Air Train

Students design, test, and retest a transportation device that must meet certain design constraints and travel along a line with a minimum amount of friction to slow it down.



Per class:

  • 1 stopwatch
  • 2 chairs minimum (ideally, 6–8 chairs so that students don’t have to wait to test their designs) 
  • Fishing line

Per Group of 3-4 Students:

  • Paper and pencils (to sketch ideas)
  • Balloons (various sizes)
  • Straight straws
  • Paper and binder clips
  • Pipe cleaners
  • Cardboard
  • Scissors
  • Masking tape
  • Pennies (passengers)
  • Decorative materials (foil, felt, markers, etc.)


Students design, test, and retest a transportation device that must meet certain design constraints and travel along a line with a minimum amount of friction to slow it down.


Tie or tape the fishing line from a chair at one end of the room to a chair at the other end of the room. Make sure the line is taut. (Increase length of the line for older students; decrease it for younger students.)


  1. Divide class into groups of 3 or 4. Ask: “How can you use these materials to make a transportation device that carries passengers quickly along the line?”
  2. Tell students the design constraints. The device must:
    • Carry a minimum of 4 people (pennies)
    • Be fast moving
    • Look fun to travel in
    • Be able to be attached and removed again and again for testing
  3. Tell students the challenge: The design that carries the most passengers safely (without crashing or spilling), and without stopping along the line, is the winner. In case of a tie, the fastest carrier is the winner.
  4. Discuss student ideas, and then give students time to sketch their designs.
  5. Monitor student teams as they build, test, evaluate, and redesign their devices. Give students time to test their designs before the final run. Help students as necessary:
    • If pennies fall out of carrier: Make sure the carrier has a big enough place to hold the pennies and is well balanced.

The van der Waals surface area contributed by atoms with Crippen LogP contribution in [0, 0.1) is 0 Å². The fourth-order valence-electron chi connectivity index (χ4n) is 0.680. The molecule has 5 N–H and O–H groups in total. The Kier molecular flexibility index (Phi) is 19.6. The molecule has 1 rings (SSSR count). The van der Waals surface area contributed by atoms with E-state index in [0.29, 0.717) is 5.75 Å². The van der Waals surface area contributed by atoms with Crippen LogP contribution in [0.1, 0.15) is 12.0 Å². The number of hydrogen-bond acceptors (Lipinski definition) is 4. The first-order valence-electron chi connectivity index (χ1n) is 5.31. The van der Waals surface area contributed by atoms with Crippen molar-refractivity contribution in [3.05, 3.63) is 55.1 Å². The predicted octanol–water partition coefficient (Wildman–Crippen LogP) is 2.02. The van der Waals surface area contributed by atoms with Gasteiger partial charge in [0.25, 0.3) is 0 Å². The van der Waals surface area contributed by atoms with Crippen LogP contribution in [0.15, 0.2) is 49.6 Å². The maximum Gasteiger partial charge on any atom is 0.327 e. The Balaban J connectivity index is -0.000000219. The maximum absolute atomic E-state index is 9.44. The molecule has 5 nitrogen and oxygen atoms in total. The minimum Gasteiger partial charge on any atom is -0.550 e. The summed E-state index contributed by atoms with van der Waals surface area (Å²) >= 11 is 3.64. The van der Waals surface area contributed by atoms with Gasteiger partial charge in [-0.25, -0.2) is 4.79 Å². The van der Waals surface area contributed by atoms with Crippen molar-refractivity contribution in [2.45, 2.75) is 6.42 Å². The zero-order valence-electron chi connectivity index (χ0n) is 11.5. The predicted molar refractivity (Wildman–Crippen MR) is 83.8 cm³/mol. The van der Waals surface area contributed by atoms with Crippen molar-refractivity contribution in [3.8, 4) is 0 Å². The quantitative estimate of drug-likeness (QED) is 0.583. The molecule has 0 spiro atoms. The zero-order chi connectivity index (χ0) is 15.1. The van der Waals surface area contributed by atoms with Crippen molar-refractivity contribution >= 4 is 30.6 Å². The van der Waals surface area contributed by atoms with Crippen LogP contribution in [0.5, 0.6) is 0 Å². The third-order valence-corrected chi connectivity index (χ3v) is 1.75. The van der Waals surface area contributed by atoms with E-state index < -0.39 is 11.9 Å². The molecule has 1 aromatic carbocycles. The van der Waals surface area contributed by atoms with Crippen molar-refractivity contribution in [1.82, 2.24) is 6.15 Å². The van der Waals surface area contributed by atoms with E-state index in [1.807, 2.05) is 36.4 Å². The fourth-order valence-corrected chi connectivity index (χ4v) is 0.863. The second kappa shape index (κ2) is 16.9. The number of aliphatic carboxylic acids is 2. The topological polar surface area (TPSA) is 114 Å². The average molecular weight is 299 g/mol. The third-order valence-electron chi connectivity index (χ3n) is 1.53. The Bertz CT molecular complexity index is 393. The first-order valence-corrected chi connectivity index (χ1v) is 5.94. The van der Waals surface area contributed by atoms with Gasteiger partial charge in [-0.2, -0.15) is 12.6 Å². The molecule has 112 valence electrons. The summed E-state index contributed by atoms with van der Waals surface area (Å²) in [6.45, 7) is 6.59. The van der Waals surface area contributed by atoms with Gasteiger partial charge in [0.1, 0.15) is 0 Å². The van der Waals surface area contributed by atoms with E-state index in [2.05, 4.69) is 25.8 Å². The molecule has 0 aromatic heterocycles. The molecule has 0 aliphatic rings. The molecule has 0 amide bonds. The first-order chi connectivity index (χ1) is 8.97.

• If carrier goes slowly or stops partway: See if students have reduced friction as much as possible. They can: (1) make the part of the carrier touching the line as slippery as possible by using a smooth, hard material like plastic; or (2) adjust how hard the carrier presses on the line by hooking it on at two or more points.
    • If line sags: Check the tension of the line (tighten, if necessary). If a carrier is very heavy, encourage ways to lighten it.
  6. When devices are final, test them out with a final run on the line. Discuss the results.

Guiding questions

  • How can you fit all of your passengers so that they don’t fall out?
  • What did you do to make your carrier go fast along the line?
  • What other material(s) would be great to have on hand to make your carrier go even faster?

Engineering & science connections

  • Friction is a force that resists motion. Friction on a surface can make moving objects slow down, or make stationary objects difficult to start moving. 
  • Transportation engineering is a very important field of engineering. As populations grow, more and more people are living in high-density areas, and efficient transportation methods are needed to get them around. How bad can things get without good public transportation? In August 2010 in China, there was a 62-mile long traffic jam that lasted 12 days! 
  • In 1932, a mechanical engineer invented a type of welding that could weld together panels of stainless steel. This invention, along with a diesel engine, enabled construction of the train Pioneer Zephyr. The Zephyr’s diesel electric engine, sleek new design, shovel nose power car, raked lead windshield, and lower center of gravity all allowed it to travel faster than any other train of its time. 
  • Today, the fastest train in the world can go 374 miles per hour and is called the Maglev bullet train. This train uses electromagnets to create both lift and propulsion, and thereby eliminate any friction from tracks.

This activity is based on one of a series of engineering design challenges in Heroes of Engineering from ASME.


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